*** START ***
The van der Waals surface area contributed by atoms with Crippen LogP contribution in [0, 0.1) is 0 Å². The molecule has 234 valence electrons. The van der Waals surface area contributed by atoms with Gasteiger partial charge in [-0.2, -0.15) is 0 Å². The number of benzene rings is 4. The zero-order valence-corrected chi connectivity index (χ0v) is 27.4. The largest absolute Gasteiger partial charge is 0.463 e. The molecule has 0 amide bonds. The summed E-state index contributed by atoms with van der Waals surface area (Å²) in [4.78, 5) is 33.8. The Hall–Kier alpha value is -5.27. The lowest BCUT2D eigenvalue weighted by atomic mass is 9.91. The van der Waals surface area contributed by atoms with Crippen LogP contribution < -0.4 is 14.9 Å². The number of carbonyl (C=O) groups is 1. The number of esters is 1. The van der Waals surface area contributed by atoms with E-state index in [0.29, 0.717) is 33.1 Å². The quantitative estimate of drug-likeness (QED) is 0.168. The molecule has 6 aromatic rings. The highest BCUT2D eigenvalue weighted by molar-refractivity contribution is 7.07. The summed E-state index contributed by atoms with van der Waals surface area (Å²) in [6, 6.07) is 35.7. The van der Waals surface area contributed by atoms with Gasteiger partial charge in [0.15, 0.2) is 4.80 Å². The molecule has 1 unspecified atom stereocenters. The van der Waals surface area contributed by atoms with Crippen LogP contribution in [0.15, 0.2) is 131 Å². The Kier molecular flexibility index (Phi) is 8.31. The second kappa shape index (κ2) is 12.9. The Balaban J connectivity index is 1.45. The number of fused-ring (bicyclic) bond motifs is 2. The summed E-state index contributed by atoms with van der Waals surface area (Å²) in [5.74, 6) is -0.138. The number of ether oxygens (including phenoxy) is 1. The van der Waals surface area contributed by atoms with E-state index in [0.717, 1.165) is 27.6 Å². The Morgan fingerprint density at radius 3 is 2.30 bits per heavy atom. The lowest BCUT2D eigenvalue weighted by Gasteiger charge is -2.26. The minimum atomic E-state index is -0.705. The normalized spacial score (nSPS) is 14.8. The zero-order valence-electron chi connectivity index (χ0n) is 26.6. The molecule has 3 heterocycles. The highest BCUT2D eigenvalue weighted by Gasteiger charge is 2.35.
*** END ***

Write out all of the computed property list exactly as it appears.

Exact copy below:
The van der Waals surface area contributed by atoms with Crippen LogP contribution in [0, 0.1) is 0 Å². The molecule has 234 valence electrons. The van der Waals surface area contributed by atoms with Gasteiger partial charge in [-0.2, -0.15) is 0 Å². The number of benzene rings is 4. The zero-order valence-corrected chi connectivity index (χ0v) is 27.4. The largest absolute Gasteiger partial charge is 0.463 e. The molecule has 0 amide bonds. The summed E-state index contributed by atoms with van der Waals surface area (Å²) in [4.78, 5) is 33.8. The Hall–Kier alpha value is -5.27. The lowest BCUT2D eigenvalue weighted by atomic mass is 9.91. The van der Waals surface area contributed by atoms with Crippen LogP contribution < -0.4 is 14.9 Å². The number of carbonyl (C=O) groups is 1. The number of esters is 1. The van der Waals surface area contributed by atoms with E-state index in [0.29, 0.717) is 33.1 Å². The quantitative estimate of drug-likeness (QED) is 0.168. The molecule has 6 aromatic rings. The highest BCUT2D eigenvalue weighted by molar-refractivity contribution is 7.07. The summed E-state index contributed by atoms with van der Waals surface area (Å²) in [6, 6.07) is 35.7. The van der Waals surface area contributed by atoms with Gasteiger partial charge in [0.15, 0.2) is 4.80 Å². The molecule has 1 unspecified atom stereocenters. The van der Waals surface area contributed by atoms with Crippen LogP contribution in [0.15, 0.2) is 131 Å². The Kier molecular flexibility index (Phi) is 8.31. The second kappa shape index (κ2) is 12.9. The Balaban J connectivity index is 1.45. The number of fused-ring (bicyclic) bond motifs is 2. The summed E-state index contributed by atoms with van der Waals surface area (Å²) in [5.74, 6) is -0.138. The number of ether oxygens (including phenoxy) is 1. The van der Waals surface area contributed by atoms with E-state index in [0.717, 1.165) is 27.6 Å². The Morgan fingerprint density at radius 3 is 2.30 bits per heavy atom. The lowest BCUT2D eigenvalue weighted by Gasteiger charge is -2.26. The minimum atomic E-state index is -0.705. The normalized spacial score (nSPS) is 14.8. The zero-order valence-electron chi connectivity index (χ0n) is 26.6. The molecule has 3 heterocycles. The highest BCUT2D eigenvalue weighted by Gasteiger charge is 2.35.